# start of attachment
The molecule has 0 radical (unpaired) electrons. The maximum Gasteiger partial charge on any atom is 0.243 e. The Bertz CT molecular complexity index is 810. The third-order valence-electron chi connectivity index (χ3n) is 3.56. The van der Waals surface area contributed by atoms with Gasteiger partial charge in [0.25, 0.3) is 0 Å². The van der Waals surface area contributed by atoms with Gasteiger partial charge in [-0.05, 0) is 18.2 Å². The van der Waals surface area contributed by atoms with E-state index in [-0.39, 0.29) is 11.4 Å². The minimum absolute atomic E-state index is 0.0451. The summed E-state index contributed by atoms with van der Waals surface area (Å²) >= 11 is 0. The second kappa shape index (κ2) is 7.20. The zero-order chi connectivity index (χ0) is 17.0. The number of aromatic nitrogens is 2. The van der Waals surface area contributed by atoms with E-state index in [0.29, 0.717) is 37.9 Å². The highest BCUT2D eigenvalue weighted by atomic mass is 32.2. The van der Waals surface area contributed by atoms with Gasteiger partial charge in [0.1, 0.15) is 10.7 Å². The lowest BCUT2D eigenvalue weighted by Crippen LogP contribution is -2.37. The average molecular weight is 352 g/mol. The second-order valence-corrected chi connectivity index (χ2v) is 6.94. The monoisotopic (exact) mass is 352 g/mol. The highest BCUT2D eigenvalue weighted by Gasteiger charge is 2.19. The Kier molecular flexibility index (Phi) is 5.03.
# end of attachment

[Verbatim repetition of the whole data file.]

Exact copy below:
The molecule has 0 radical (unpaired) electrons. The maximum Gasteiger partial charge on any atom is 0.243 e. The Bertz CT molecular complexity index is 810. The third-order valence-electron chi connectivity index (χ3n) is 3.56. The van der Waals surface area contributed by atoms with Gasteiger partial charge in [0.25, 0.3) is 0 Å². The van der Waals surface area contributed by atoms with Gasteiger partial charge in [-0.05, 0) is 18.2 Å². The van der Waals surface area contributed by atoms with E-state index in [-0.39, 0.29) is 11.4 Å². The minimum absolute atomic E-state index is 0.0451. The summed E-state index contributed by atoms with van der Waals surface area (Å²) >= 11 is 0. The second kappa shape index (κ2) is 7.20. The zero-order chi connectivity index (χ0) is 17.0. The number of aromatic nitrogens is 2. The van der Waals surface area contributed by atoms with E-state index in [0.29, 0.717) is 37.9 Å². The highest BCUT2D eigenvalue weighted by atomic mass is 32.2. The van der Waals surface area contributed by atoms with Gasteiger partial charge in [0.1, 0.15) is 10.7 Å². The lowest BCUT2D eigenvalue weighted by Crippen LogP contribution is -2.37. The average molecular weight is 352 g/mol. The second-order valence-corrected chi connectivity index (χ2v) is 6.94. The monoisotopic (exact) mass is 352 g/mol. The highest BCUT2D eigenvalue weighted by Gasteiger charge is 2.19. The Kier molecular flexibility index (Phi) is 5.03.